If you're into the whole kawaii desu animu thing, Vocaloids, or both (I am) then you will not want to miss out on Project Diva F. It will provide you and yours with many, many, many, many fun hours of pressin' buttonz.
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  4. Aug 31, 2013
    10
    I first found out about Miku at a project diva event on the japanese ps home. Back then I had no idea just how much I would love the music and now the games. If you are playing this or are even thinking of buying this game, then you obviously know who Miku is, and that you already like her. Which is good because now I don't have to explain who she is. Now for the review. This is an amazing rythm gam which an amazingly large difficulty range from baby's first music game to Holy F**k NO human could do this level. It has so much any Miku fan could want, an editor where you can make your own music videos to any song you have downloaded on your ps3. A photo editor where you can edit miku into any photo you have on your PS3, It can have hilarious results when added to the right photos, It's the first anyone could see of Miku reacting to kratos ripping off someones head from a GOW screenshot. and with 38 songs and like 80 something cotumes it's really hard to get bored of such a great game. So from me a Tenattaten. Happy 6th birthday Miku. 08/31/13 Expand
  5. Sep 1, 2013
    10
    Absolutely fun! Great line of tracks, and fun music videos for each one! The gameplay can be hard at times, but there is a lot to go on from tracking to do all the tracks on each difficulty to hundreds of unlocks, and then the Diva room will be there waiting for you to play around when you need a break. Highly recommended if you're looking for a great music game with a load of fun things to do! This is mostly recommended to those who are into the Japanese J-Pop/vocaloid scene, so if you have no interest there avoid at all costs. Expand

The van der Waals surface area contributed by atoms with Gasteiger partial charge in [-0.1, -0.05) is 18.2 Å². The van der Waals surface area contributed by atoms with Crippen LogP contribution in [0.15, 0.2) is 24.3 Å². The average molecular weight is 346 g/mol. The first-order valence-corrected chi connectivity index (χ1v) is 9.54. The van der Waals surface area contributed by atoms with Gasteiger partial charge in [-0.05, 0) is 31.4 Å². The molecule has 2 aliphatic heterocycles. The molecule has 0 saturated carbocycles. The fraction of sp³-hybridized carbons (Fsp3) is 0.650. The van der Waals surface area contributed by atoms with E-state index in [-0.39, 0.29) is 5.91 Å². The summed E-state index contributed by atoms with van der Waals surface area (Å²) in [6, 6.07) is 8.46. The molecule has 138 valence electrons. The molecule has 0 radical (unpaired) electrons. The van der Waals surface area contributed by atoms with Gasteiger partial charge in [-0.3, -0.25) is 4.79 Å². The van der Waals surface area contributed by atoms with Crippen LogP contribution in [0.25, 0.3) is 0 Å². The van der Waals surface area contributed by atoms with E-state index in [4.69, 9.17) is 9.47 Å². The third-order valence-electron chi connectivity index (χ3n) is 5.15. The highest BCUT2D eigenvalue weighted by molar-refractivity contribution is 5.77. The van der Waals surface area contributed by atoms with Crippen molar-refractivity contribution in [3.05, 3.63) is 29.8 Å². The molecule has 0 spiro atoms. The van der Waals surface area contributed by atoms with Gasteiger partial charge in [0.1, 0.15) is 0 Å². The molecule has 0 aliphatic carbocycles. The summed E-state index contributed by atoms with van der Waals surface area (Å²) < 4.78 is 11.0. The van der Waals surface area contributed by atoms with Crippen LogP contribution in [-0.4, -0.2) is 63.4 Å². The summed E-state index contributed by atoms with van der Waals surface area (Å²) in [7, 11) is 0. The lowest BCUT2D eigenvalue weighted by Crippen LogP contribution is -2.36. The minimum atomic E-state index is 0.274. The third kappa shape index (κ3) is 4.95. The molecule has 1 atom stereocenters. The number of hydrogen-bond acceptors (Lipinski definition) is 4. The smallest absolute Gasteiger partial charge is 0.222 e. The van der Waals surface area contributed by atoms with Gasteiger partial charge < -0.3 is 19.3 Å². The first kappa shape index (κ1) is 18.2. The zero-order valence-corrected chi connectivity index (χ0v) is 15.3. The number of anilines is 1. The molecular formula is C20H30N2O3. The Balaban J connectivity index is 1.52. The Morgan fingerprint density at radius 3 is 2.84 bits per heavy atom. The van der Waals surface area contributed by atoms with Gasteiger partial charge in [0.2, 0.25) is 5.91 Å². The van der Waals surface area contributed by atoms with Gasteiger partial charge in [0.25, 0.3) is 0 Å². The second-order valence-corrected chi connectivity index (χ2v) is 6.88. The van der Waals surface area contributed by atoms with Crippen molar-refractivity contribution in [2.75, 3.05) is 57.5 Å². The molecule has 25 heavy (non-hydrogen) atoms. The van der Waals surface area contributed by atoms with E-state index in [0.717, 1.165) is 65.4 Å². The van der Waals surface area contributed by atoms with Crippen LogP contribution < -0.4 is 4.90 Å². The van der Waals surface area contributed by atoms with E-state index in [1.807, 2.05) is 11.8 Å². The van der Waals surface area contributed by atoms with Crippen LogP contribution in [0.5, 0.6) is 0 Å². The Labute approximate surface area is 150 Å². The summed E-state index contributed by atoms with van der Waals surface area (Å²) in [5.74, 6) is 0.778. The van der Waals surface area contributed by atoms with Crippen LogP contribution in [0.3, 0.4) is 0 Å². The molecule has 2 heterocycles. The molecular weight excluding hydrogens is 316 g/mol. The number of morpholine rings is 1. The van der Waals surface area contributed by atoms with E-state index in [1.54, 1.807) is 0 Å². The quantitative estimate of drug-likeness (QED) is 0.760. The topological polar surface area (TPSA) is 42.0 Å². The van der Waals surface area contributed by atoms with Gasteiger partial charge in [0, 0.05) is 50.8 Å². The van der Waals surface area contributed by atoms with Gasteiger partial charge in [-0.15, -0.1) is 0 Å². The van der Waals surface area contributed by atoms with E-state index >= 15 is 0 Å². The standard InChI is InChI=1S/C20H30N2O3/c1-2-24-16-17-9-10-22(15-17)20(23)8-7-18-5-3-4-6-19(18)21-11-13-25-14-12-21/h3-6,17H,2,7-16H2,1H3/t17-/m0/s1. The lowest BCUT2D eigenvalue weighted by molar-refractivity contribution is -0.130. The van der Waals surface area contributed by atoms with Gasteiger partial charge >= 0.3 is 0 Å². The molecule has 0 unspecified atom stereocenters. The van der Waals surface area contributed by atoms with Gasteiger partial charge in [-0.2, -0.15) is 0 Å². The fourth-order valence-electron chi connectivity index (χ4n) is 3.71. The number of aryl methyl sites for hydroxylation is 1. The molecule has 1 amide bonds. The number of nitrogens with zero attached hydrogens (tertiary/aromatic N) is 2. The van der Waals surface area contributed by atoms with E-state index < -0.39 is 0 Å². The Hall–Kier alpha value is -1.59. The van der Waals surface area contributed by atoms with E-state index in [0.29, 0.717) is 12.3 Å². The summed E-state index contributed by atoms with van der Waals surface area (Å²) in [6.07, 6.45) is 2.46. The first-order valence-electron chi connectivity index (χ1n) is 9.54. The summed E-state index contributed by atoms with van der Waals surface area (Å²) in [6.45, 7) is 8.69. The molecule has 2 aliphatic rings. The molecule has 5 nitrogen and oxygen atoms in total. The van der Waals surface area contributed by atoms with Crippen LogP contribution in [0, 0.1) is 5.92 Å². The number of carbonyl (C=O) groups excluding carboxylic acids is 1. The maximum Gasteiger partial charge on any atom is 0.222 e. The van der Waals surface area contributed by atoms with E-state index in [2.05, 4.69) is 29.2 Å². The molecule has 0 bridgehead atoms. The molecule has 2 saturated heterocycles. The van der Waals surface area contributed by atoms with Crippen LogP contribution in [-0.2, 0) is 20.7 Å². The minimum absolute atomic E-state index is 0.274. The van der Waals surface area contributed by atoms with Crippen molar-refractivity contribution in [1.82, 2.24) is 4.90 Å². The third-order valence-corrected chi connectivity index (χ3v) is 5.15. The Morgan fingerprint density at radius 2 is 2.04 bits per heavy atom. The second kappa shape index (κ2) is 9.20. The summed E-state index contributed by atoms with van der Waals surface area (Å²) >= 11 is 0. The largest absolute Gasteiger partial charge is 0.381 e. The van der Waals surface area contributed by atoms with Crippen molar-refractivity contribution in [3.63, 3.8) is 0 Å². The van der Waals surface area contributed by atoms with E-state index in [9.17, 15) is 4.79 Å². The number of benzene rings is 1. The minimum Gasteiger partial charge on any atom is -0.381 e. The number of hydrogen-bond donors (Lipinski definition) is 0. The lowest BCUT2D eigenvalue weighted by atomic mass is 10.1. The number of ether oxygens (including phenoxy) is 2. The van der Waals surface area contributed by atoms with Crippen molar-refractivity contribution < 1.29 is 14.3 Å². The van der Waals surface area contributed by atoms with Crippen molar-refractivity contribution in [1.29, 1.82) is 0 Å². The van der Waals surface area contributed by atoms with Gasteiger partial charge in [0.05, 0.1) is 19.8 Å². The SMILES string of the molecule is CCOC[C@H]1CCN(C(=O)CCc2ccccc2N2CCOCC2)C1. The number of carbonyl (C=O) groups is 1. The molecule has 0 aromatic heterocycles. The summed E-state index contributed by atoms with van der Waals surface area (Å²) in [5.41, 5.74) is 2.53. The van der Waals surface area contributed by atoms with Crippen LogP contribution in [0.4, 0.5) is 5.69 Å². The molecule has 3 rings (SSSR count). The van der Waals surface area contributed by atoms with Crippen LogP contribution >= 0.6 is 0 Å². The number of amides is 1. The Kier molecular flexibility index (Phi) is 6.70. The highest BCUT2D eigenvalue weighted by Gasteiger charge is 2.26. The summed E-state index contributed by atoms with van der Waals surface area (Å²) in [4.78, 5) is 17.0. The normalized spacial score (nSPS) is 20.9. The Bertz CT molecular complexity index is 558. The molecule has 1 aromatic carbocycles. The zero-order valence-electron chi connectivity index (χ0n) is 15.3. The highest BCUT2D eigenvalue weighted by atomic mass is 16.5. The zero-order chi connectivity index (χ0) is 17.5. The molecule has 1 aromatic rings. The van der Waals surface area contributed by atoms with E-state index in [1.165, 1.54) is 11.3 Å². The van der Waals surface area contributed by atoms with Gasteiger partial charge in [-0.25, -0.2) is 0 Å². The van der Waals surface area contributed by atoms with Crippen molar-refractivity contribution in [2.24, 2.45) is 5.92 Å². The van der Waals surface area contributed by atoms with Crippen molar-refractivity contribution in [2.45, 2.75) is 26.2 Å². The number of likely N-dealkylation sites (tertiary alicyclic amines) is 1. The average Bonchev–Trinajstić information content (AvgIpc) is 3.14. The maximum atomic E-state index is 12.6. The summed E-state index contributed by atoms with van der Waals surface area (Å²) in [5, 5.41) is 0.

6. Aug 28, 2013
    10
    Loved its like guitar hero but with a controller and i loved all the songs well the ones song my Miku XD. but if you like Japaneses culture guitar hero on a controller OR Miku then this is your game.
  7. Aug 27, 2013
    10
    Yes the game is corny, yes it screams Japanese pop culture. But damn, I can't stop smiling while playing this game, the music is fantastic, the difficulty level makes it a great challenge and the music to me is really well done. If your looking for a qwerky off the wall rhythm game check this out!
  8. Sep 2, 2013
    9
    a very good rhythm game. 38 songs and 4 difficulties, easy, normal, hard, and extreme. you have a choice of 6 different modules, and can buy customization for them using in game points, as well as interact with them and give gifts. the songs themselves are pretty good in my opinion, but not for everyone. the one problem i have with this game, is, although when the song plays the lyrics appear at the bottom, only the Japanese lyrics are shown, no English ones Expand
  9. Aug 27, 2013
    10
    It's nice to get a taste of some completely different music. I implore everyone to put away their biases try Project Diva F. You may think computer generated voices are tacky but with such variety in the musical selection you're guaranteed to find something to fill you palette
  10. Aug 30, 2013
    10
    I sunk probably 20+ hours on the free demo and that was only 3 songs. Now with 38 great tracks, 4 difficulty levels, hundreds of unlockables, and a robust edit mode I still need to break into, I feel I have the rhythm game of the decade. Project Diva's international debut is a grand success for fans of Hatsune Miku and rhythm game aficionados alike. It's fun, it's pretty, it sounds great, and is a surprisingly intense challenge, even for veteran rhythm gamers. Here's hoping Sega will keep bringing future Project Diva games across the pond. Expand
  11. Aug 27, 2013
    10